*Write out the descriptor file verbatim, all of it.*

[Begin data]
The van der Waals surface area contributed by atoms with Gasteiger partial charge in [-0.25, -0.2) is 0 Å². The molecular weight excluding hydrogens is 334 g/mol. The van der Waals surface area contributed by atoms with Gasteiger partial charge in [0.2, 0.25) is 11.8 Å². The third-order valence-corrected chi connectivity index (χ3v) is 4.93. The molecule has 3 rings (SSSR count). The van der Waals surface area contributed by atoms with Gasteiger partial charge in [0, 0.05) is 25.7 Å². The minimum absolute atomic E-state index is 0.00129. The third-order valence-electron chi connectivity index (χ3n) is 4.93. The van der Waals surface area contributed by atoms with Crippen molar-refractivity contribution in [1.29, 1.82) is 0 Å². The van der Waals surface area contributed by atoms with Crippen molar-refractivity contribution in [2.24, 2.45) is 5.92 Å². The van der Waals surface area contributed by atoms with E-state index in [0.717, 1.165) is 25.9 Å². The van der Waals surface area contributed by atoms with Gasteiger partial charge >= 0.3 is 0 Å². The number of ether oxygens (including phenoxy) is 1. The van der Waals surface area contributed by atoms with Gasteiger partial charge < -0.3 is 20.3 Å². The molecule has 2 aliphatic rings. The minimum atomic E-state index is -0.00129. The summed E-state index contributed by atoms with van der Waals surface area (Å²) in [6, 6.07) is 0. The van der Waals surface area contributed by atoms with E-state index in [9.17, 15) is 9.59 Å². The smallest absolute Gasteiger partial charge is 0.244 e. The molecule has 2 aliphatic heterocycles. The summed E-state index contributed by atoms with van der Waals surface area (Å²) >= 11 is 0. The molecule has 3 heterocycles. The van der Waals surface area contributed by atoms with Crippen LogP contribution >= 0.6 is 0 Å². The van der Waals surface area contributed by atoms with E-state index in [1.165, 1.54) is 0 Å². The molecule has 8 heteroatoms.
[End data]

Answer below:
The van der Waals surface area contributed by atoms with Gasteiger partial charge in [-0.25, -0.2) is 0 Å². The molecular weight excluding hydrogens is 334 g/mol. The van der Waals surface area contributed by atoms with Gasteiger partial charge in [0.2, 0.25) is 11.8 Å². The third-order valence-corrected chi connectivity index (χ3v) is 4.93. The molecule has 3 rings (SSSR count). The van der Waals surface area contributed by atoms with Gasteiger partial charge in [0, 0.05) is 25.7 Å². The minimum absolute atomic E-state index is 0.00129. The third-order valence-electron chi connectivity index (χ3n) is 4.93. The van der Waals surface area contributed by atoms with Crippen molar-refractivity contribution in [1.29, 1.82) is 0 Å². The van der Waals surface area contributed by atoms with Crippen molar-refractivity contribution in [2.24, 2.45) is 5.92 Å². The van der Waals surface area contributed by atoms with E-state index in [0.717, 1.165) is 25.9 Å². The van der Waals surface area contributed by atoms with Gasteiger partial charge >= 0.3 is 0 Å². The number of ether oxygens (including phenoxy) is 1. The van der Waals surface area contributed by atoms with Gasteiger partial charge < -0.3 is 20.3 Å². The molecule has 2 aliphatic rings. The minimum atomic E-state index is -0.00129. The summed E-state index contributed by atoms with van der Waals surface area (Å²) in [6, 6.07) is 0. The van der Waals surface area contributed by atoms with E-state index in [9.17, 15) is 9.59 Å². The smallest absolute Gasteiger partial charge is 0.244 e. The molecule has 2 aliphatic heterocycles. The summed E-state index contributed by atoms with van der Waals surface area (Å²) >= 11 is 0. The molecule has 3 heterocycles. The van der Waals surface area contributed by atoms with Crippen LogP contribution >= 0.6 is 0 Å². The van der Waals surface area contributed by atoms with E-state index in [1.165, 1.54) is 0 Å². The molecule has 8 heteroatoms.